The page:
A Christian Father’s Rules for Dating My Daughter

I spotted a photo in my newsfeed yesterday of the T-shirt a feminist father made to explain his expectations to anyone interested in dating his daughter. His “rules” sent a clear message: “What my daughter does is her own business, and you’ll answer to her, not to me.”

As the father of four daughters myself, I found this man’s laissez-faire attitude to be a little unsettling. I believe a dad has a moral obligation to protect his children from harm, to prepare them for life, and to provide wise counsel along the way — all of which calls for a hands-on approach to parenting.

I agree with Feminist Father on his first two points (I don’t make the rules and You don’t make the rules). However, I disagree with his conclusions, so I decided to create a little T-shirt of my own — a Christian Dad’s response to Feminist Father, if you will:

"Rules for Dating My Daughter" | One Christian Dad's response to a "Feminist Father" (alltruthisgodstruth.com)

GOD makes the rules. And His way is better than anything we could dream up.

I know that none of the men who date (or eventually marry) my daughters will be perfect.

I don’t expect them to be.

But I do expect them to have hearts on fire for Jesus. I pray that they’ll follow His example. I want them to love my daughters with an enduring, committed, self-sacrificing love.

All others need not apply.


What sort of rules or guidelines have you set for your sons and daughters when it comes to dating? Tell us about them in the comment section below.

Want a “Dating Rules” T-Shirt for yourself or someone you love? They’re available here in a variety of colors. (Please note that the graphic is on the front of the shirt, not the back).

A Christian Father’s Rules for Dating My Daughter first appeared on All Truth is God’s Truth.


About these ads

The Seven “P”s of Parenting

Do you want to be a more effective parent? Then don't neglect these seven principles! | alltruthisgodstruth.com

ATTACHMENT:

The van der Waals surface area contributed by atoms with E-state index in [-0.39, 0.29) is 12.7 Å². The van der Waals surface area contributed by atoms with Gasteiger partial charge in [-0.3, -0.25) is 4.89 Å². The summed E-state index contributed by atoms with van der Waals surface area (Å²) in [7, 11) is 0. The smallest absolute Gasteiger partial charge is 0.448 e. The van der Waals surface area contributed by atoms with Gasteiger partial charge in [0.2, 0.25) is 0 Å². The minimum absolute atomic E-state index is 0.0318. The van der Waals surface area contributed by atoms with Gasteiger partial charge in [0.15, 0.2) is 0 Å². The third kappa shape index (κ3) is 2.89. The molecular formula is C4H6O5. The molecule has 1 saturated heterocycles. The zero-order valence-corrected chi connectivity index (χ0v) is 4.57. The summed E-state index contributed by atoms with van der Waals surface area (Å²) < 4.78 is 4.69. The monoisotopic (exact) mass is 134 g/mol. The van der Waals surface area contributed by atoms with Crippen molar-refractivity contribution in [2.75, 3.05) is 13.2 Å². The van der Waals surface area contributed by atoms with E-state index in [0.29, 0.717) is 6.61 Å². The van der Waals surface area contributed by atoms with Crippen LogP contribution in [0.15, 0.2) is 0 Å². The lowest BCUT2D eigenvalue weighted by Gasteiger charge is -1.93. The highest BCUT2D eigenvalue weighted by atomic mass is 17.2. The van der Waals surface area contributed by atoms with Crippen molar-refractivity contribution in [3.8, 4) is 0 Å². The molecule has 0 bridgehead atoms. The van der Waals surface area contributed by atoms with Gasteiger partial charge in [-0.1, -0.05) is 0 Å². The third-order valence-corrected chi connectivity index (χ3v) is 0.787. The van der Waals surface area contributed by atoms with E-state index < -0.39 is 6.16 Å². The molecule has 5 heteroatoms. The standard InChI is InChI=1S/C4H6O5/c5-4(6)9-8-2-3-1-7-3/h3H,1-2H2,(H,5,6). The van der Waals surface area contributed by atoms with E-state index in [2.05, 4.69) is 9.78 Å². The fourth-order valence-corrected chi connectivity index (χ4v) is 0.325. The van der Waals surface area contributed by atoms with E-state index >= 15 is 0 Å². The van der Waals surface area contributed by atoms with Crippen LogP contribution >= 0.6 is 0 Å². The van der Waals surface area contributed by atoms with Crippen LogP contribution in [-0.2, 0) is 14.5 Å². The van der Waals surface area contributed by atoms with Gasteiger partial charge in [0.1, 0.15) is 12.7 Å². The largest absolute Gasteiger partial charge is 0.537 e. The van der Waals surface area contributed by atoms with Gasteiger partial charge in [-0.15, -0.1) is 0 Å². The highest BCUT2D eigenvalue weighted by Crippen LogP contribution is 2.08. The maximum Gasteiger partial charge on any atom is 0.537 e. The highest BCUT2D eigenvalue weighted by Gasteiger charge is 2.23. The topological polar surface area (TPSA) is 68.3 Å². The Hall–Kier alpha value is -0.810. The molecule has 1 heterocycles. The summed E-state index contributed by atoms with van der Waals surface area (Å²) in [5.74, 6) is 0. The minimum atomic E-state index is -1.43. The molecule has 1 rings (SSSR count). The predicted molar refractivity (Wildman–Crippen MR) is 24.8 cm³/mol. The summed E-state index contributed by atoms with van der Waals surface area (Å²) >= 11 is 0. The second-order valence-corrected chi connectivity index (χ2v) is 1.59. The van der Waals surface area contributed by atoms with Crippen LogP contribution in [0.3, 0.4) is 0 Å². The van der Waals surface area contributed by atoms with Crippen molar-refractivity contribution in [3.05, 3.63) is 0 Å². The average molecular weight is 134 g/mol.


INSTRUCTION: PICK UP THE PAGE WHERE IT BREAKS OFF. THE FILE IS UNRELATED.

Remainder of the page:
Children may not be born with an instruction manual, but there’s still lots of good guidance available, beginning with the Bible.

Here are seven simple but scriptural principles my wife and I have found useful in raising our twelve children, five of whom are now adults.

  1. Prayer
  2. Never underestimate the power of prayer in the life of your children. Pray for and with them. Prayer is a great way to let your kids know Who is in charge. (Colossians 4:2)

    We actually begin praying for our children before they are even conceived. Our foremost prayer is that each one comes to know Christ. It would be better never to be conceived than to spend eternity separated from God.

  3. Presence
  4. Children spell quality time: Q-U-A-N-T-I-T-Y. Be intentional about establishing everyday routines with your kids, as well as creating special memories with them. If we’ll tend to the hours and days, the years will take care of themselves. (Psalm 16:11; Psalm 90:12)

    We are always surprised by what our children consider the most significant moments in their lives. Often our best talks are ones on the way to the grocery store to grab some milk, and our best “vacations” are the unplanned ones arranged for us courtesy of the US Army Reserves.

  5. Patience
  6. Many of life’s oldest lessons are brand new to your children. Treat them the way you’d treat a technologically illiterate employer how to use the latest computer software update — treat them with humility, respect, and genuine gratitude for the opportunity to invest in their life. (Ephesians 4:2; 1 Corinthians 13:4; Proverbs 14:29)

    Patience has two varieties: The first is in dealing with the day-to-day stuff that can really get on your nerves. The second type is more in the category of perseverance and involves hanging in there for years at a time while your child slowly finds their place in the world.

  7. Praise
  8. All children long for their parents’ approval. They want to please you — so be sure to let them know when they do! While it’s important that we deal swiftly and consistently with our children’s wrongful behavior, it’s equally important to acknowledge and encourage their good behavior with sincere and appropriate praise. (1 Thessalonians 5:11; Proverbs 31:30-31; Romans 14:18-19; Philippians 4:8)

    My wife and I were both blessed with parents who always told us we could do anything we set our minds to. Because we believed them, neither of us have ever been afraid to try anything new or challenging. We’ve been determined to pass that same blessing on to our own children.

  9. Protection
  10. Life is full of dangers — both physical and spiritual. Ask the LORD to help you recognize and stand guard against anything that would pose a threat to your children’s wellbeing. Develop a culture of safety and common sense with your kids, and pray that God would grant wisdom and discernment, both to you and to them. (John 17:15; Psalm 127:1; James 1:5)